In many ways, the Bengali cinema reflects the trends – though on a micro-canvas – in Bollywood (Mumbai movies) where the multiplexes and changing movie-goers’ curriculum vitae are dictating the rules of commercial filmmaking on smaller budgets for an educated overseas markets. It also resonates with Hollywood – though on a much subdued scale – in its near epic scope of narratives, adaptations of classic literary theatres (the holistic genre of modern literature and drama) and creative thought-spacing of expression.
Bengal is a regional genre that will hold the parallel industry of vernacular cinema aloft in the years to come when the linguistic languor and the fatigue with Hindi as the “linear primary” of communication seeps into the viewer.

 Madhusree Chatterjee
(Editorial Consultant, The Statesman)
The Statesman/ANN Coordinator

Kolkata moves step closer to Arts Biennale with arts festival

The history of Kolkata’s cultural soul is evolving with its political maturity – capturing the imagination of growing segments of young practitioners and lovers of art with its contemporary sensitivities and its manifests on the canvas.  Art as a medium of the mass dialogue and propagation of social awareness has acquired wider connotations to include the continuum of living cultures and the political ethos of the geography in which it flourishes. Festivals are the best showcases to collate the diverse strains – and oeuvres – of artistic movements for the viewer to appreciate, understand and engage with the practitioner.
In India – the concept of art showcases like festivals of literature – has seen a spurt in the last decade with the explosion of the Internet, penetration of education, heightened aesthetic awareness and rising disposable incomes in cities for the common man to take time out for the arts – thus bringing complex practices out of the schoolrooms in the process to involve a gamut of stakeholders. The Kolkata Art Festival which began 5 February – 4 March like the Kolkata Book Fair is one such endeavour to integrate the arts into the mainstream of the greater cultural and social-scape of the metropolis with multi-disciplinary expositions.
An initiative of the Art Heritage Foundation, the festival has been woven around the promotion of young artists from across the country with the CIMA Awards on 4 February to help the arts and their practitioners sustain – with a head start. The buzz is yet to gather around the festival – unlike the India Art Fair in the national capital, but as the director of CIMA pointed out non-commercial activity in the arts require time to take off in the popular cultural consciousness.  She described the initiative as the countdown to a full-scale Kolkata Art Biennale.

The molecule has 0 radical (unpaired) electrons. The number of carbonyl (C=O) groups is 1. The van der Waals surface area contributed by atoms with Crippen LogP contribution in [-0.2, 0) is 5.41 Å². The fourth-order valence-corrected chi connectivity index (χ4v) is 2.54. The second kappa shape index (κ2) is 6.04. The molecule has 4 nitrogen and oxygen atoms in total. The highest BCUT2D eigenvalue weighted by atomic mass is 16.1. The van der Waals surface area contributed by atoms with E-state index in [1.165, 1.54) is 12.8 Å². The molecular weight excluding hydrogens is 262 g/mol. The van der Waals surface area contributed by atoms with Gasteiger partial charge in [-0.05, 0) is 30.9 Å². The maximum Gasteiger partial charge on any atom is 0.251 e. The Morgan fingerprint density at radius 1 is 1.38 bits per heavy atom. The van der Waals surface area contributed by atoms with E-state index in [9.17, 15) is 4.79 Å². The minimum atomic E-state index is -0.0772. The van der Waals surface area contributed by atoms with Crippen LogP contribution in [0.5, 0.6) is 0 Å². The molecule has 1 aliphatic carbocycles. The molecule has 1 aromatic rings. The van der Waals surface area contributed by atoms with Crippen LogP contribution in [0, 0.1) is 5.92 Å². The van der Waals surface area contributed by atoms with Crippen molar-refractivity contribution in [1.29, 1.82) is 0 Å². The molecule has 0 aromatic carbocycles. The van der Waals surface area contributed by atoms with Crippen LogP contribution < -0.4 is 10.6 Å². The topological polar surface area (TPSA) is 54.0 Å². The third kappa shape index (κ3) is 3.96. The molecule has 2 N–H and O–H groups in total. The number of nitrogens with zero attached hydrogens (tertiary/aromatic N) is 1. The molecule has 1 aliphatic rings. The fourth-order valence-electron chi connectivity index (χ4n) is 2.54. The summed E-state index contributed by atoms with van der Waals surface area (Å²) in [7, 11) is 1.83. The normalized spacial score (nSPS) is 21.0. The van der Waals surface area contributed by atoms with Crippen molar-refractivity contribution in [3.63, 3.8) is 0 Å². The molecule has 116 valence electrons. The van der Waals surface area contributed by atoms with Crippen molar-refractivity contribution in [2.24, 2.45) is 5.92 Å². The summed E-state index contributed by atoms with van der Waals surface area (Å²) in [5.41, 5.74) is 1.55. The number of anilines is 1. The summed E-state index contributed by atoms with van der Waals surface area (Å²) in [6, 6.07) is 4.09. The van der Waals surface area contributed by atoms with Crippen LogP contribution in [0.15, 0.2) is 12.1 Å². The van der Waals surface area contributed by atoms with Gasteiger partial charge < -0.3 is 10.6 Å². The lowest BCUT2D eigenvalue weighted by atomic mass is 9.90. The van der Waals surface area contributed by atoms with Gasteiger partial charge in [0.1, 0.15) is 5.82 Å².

“The  purpose of the award (and the festival as well) was that while we were working for CIMA for the last 24 years, we were not being able to get to the backwaters of India and know what was happening outside the bigger cities unless we did something that would bring out new talent. We have a hierarchy of artists and a whole system over there … it creates a back. How do we evaluate artists who are young,” director of the CIMA Rakhi Sarkar told The Statesman.
The awards were up in 2015 is across seven categories carrying a prize purse of Rs 500,000 for the winner –a solo show and participation in an international residency. The first runner-up trophy carries a bourse of Rs 300,000 followed by Rs 200,000 for the second runner-up, two jury awards of Rs 100,000 each, two special mentors’ prizes of Rs 50,000 each, four merit awards Rs 25,000 and a director’s booty of Rs 25,000.
“The shortlist of 15 finalists are selected by a two-tier jury – one early set and a final line-up . This year, out of the 1,500 entries for the awards, works of 196 artists are displayed across five sites,” Sarkar said. The age group caters to the burgeoning tribe of the young Indian contemporary artists –  between 25 and 45 – most of them art school graduates and relatively unheard of – “but talented”.
The artist has to be an Indian resident. “We prefer Indian curators and artists to do the screening for us,” Sarkar pointed out.